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Year : 2021  |  Volume : 13  |  Issue : 1  |  Page : 80-82

Retrograde migration of a vesicoureteric junction calculus: A potential pitfall of the noncontrast limited pelvic computerized tomography

1 Department of Urology, Buckinghamshire NHS Trust, Wycombe Hospital, Wycombe, UK
2 Department of Surgery and Cancer, Imperial College, Charing Cross Hospital, London, UK
3 Department of Urology, Cambridge University Hospitals, Cambridge, UK

Correspondence Address:
Dr. Saiful Miah
Department of Urology, Buckinghamshire NHS Trust, Wycombe Hospital, High Wycombe, Queen Alexandra Road, HP11 2TT
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DOI: 10.4103/UA.UA_25_20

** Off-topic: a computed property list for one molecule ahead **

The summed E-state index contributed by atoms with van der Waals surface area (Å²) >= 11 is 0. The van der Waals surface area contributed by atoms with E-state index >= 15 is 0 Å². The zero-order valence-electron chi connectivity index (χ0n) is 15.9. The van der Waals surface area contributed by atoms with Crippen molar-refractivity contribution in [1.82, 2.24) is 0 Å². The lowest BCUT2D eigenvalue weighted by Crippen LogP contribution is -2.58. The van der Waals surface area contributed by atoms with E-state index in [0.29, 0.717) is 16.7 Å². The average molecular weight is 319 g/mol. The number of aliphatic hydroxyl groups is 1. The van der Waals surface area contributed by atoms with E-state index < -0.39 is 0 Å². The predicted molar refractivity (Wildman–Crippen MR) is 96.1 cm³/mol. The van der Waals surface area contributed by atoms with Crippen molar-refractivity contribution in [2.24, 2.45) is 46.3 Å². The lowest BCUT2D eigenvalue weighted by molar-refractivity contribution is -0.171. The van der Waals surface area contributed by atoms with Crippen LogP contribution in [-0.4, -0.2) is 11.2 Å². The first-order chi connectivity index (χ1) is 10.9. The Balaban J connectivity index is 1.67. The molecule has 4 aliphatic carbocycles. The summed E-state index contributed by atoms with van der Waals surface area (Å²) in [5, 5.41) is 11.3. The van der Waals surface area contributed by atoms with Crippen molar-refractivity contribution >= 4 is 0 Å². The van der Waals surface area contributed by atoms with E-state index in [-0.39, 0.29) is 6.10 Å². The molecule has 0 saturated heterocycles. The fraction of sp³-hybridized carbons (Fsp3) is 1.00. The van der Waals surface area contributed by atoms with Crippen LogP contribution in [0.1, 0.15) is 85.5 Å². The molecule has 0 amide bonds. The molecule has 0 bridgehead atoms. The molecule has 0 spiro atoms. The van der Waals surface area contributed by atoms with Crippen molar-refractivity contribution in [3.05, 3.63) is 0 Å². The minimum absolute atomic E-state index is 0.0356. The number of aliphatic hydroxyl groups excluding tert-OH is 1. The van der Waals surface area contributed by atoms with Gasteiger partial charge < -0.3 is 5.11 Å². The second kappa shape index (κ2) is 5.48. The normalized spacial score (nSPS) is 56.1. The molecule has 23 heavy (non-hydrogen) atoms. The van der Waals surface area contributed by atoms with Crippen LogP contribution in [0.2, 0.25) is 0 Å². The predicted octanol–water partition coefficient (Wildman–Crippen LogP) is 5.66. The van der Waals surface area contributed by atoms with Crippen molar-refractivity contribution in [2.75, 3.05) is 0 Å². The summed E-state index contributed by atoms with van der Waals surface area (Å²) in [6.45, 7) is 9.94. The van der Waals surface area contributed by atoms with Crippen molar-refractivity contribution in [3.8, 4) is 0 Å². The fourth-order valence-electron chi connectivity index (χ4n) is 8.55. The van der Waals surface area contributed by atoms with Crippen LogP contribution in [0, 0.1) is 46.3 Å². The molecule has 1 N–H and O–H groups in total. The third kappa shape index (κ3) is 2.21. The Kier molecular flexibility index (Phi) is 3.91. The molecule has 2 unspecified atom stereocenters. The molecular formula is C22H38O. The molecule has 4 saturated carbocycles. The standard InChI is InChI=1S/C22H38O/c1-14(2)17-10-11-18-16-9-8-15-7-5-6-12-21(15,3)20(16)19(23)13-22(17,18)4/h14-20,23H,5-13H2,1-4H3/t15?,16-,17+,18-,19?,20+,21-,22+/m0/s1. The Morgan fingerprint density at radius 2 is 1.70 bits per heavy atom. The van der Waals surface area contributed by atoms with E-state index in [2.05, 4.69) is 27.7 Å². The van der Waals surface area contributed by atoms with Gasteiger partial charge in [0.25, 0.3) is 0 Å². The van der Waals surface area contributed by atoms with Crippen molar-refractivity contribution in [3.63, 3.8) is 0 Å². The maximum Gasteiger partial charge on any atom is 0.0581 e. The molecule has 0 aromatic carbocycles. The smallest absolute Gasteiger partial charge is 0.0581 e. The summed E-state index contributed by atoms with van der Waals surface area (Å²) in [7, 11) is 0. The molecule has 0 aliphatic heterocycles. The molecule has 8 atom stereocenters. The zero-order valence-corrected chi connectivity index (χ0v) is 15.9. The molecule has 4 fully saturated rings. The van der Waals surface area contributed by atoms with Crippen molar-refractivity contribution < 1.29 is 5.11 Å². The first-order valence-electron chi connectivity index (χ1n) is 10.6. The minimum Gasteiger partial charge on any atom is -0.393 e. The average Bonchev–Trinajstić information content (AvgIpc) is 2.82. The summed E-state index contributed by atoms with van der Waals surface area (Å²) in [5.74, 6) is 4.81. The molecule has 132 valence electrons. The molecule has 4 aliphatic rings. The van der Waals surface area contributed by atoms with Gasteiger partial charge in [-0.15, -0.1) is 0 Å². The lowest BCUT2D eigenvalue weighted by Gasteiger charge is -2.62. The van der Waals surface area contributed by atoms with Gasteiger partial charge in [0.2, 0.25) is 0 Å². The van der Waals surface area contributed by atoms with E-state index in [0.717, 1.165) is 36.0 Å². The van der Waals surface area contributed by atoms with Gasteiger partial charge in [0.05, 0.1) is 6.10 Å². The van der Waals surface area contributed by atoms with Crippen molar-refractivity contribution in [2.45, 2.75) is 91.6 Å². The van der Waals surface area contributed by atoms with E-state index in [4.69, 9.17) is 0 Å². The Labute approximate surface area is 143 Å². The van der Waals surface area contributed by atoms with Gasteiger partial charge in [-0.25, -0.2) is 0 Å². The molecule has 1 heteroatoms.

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Retrograde ureteric calculus migration is a rare phenomenon. Herein, we report two such cases where each patient presented with a calculus, measured at 5 mm and 6 mm, respectively, at the vesicoureteric junction (VUJ) on noncontrast computerized tomography kidneys, ureters, and bladder (CTKUB). Following acute presentation with renal colic, each patient opted for conservative management of their ureteric stone and became asymptomatic when undergoing their follow-up imaging. The first patient underwent a follow-up noncontrast limited pelvic computerized tomography (CT) where it had appeared that the radiolucent VUJ calculus had passed. This stone was then discovered incidentally 3 months later in the upper ureter when the patient had undergone a CT colonography. The other patient underwent a follow-up X-ray KUB where the stone was shown to have migrated to the lower renal pole calyx which was confirmed with noncontrast CTKUB imaging. In all reported cases of retrograde VUJ calculus migration, the use of a noncontrast limited pelvic CT scan either missed or would have missed this phenomenon. This potential pitfall of the noncontrast limited pelvic CT scan should be appreciated and the use of full upper renal tract imaging should be considered for the follow-up of radiolucent VUJ calculus cases whereby there is no clear history of calculus passage.

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